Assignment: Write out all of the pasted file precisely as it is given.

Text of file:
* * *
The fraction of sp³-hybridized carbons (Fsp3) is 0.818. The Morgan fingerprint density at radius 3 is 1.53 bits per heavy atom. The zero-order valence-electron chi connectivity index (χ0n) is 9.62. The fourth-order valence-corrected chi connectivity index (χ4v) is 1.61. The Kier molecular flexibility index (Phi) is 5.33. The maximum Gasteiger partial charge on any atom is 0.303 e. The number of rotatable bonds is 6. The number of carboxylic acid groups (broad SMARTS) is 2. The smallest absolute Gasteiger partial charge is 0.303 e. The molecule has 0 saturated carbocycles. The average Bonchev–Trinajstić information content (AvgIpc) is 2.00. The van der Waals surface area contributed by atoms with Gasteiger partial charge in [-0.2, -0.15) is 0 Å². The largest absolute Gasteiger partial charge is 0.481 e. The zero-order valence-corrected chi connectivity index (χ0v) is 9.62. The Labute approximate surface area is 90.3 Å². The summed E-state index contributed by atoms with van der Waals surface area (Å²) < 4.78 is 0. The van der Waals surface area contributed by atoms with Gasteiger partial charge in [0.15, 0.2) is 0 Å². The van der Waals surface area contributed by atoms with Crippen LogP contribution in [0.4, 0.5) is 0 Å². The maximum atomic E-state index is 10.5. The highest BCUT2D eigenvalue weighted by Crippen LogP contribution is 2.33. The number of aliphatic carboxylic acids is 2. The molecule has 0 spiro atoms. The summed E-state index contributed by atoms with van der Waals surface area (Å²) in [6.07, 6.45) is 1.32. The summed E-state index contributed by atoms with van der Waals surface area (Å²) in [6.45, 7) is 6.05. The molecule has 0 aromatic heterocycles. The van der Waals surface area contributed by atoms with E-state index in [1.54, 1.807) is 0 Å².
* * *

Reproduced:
The fraction of sp³-hybridized carbons (Fsp3) is 0.818. The Morgan fingerprint density at radius 3 is 1.53 bits per heavy atom. The zero-order valence-electron chi connectivity index (χ0n) is 9.62. The fourth-order valence-corrected chi connectivity index (χ4v) is 1.61. The Kier molecular flexibility index (Phi) is 5.33. The maximum Gasteiger partial charge on any atom is 0.303 e. The number of rotatable bonds is 6. The number of carboxylic acid groups (broad SMARTS) is 2. The smallest absolute Gasteiger partial charge is 0.303 e. The molecule has 0 saturated carbocycles. The average Bonchev–Trinajstić information content (AvgIpc) is 2.00. The van der Waals surface area contributed by atoms with Gasteiger partial charge in [-0.2, -0.15) is 0 Å². The largest absolute Gasteiger partial charge is 0.481 e. The zero-order valence-corrected chi connectivity index (χ0v) is 9.62. The Labute approximate surface area is 90.3 Å². The summed E-state index contributed by atoms with van der Waals surface area (Å²) < 4.78 is 0. The van der Waals surface area contributed by atoms with Gasteiger partial charge in [0.15, 0.2) is 0 Å². The van der Waals surface area contributed by atoms with Crippen LogP contribution in [0.4, 0.5) is 0 Å². The maximum atomic E-state index is 10.5. The highest BCUT2D eigenvalue weighted by Crippen LogP contribution is 2.33. The number of aliphatic carboxylic acids is 2. The molecule has 0 spiro atoms. The summed E-state index contributed by atoms with van der Waals surface area (Å²) in [6.07, 6.45) is 1.32. The summed E-state index contributed by atoms with van der Waals surface area (Å²) in [6.45, 7) is 6.05. The molecule has 0 aromatic heterocycles. The van der Waals surface area contributed by atoms with E-state index in [1.54, 1.807) is 0 Å².